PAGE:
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Car Companies Criticize the “Mandatory AM” Bill

Auto alliance says whether AM is installed "has no bearing" on emergency communications

Carmakers are slamming the new legislation on Capitol Hill that would mandate AM radio in new cars sold in the United States. They say it is just a bill to prop up a particular technology.

“Congress has never mandated radio features in vehicles ever before,” the Alliance for Automotive Innovation said in a statement. It called the bill unnecessary.

“Whether or not AM radio is physically installed in vehicles in the future has no bearing on the various methods of delivering emergency communications that alert the public. This is simply a bill to prop up and give preference to a particular technology that’s now competing with other communications options and adapting to changing listenership.”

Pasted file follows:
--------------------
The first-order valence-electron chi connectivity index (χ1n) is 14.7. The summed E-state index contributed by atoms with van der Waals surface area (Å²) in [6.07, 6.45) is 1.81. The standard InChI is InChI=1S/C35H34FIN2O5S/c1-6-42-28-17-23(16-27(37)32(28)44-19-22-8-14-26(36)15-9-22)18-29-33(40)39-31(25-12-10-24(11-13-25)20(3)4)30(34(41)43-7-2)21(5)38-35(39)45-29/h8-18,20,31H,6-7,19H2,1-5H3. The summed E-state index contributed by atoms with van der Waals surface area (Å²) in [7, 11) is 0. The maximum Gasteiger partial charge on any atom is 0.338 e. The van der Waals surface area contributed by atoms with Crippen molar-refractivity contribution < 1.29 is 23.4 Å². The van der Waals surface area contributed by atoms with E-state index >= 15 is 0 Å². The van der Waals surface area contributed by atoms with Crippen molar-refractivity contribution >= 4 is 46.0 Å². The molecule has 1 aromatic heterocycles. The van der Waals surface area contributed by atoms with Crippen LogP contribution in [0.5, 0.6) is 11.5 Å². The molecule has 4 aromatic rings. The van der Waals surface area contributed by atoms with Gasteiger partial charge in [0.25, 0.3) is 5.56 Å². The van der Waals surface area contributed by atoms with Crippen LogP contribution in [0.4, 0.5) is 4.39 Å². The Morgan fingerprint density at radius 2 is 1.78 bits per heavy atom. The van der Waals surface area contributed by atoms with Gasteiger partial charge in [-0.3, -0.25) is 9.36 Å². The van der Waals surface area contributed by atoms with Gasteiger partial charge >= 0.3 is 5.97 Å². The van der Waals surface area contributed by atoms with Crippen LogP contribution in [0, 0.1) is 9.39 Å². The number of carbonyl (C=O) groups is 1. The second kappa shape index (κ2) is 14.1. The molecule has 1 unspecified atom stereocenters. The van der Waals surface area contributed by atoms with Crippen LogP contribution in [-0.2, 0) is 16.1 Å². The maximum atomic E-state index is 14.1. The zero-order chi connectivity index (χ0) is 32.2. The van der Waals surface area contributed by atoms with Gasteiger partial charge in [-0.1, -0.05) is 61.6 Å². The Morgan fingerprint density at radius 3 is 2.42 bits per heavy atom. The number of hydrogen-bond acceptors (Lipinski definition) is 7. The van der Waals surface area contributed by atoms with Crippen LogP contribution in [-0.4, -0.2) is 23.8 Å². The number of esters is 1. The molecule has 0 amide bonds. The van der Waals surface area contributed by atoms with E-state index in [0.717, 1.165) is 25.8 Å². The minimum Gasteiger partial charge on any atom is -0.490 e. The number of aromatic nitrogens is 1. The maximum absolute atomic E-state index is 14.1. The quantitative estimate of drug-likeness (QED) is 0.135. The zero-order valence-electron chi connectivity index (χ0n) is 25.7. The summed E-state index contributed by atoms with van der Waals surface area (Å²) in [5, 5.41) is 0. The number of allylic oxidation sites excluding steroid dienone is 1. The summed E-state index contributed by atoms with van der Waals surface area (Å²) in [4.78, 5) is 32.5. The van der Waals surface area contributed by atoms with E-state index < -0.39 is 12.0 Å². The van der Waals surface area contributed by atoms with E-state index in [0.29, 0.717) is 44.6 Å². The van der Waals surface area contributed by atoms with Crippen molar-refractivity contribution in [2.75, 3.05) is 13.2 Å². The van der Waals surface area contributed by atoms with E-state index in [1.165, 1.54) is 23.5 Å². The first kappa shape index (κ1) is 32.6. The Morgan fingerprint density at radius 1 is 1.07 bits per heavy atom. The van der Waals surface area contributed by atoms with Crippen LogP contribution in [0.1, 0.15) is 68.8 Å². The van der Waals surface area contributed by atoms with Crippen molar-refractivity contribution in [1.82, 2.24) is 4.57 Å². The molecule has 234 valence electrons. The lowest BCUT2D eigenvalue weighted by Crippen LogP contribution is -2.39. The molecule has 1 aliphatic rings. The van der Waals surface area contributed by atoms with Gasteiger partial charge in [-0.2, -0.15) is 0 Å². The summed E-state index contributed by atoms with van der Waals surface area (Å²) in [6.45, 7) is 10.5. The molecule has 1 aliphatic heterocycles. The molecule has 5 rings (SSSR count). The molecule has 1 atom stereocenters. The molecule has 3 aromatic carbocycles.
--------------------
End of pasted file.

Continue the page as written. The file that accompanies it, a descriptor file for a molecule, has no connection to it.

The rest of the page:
Promotional image for the Alliance for Automotive Innovation featuring a concept image of a car suggesting new technology themes
A promotional image from the alliance website.

The alliance said automakers are fully committed to providing drivers access to public alerts and warnings through the Integrated Public Alerts and Warning System system.

“IPAWS was built with technological redundancies that can distribute warnings across multiple platforms: AM radio (digital and analog), FM radio (digital and analog), internet-based radio, satellite radio and over cellular networks.”

As it has done earlier, the alliance quoted the FEMA IPAWS strategic plan, which states that the public is moving away from radio and broadcast/cable TV as the primary channels for news and information.

[Read more stories about the future of AM radio in cars]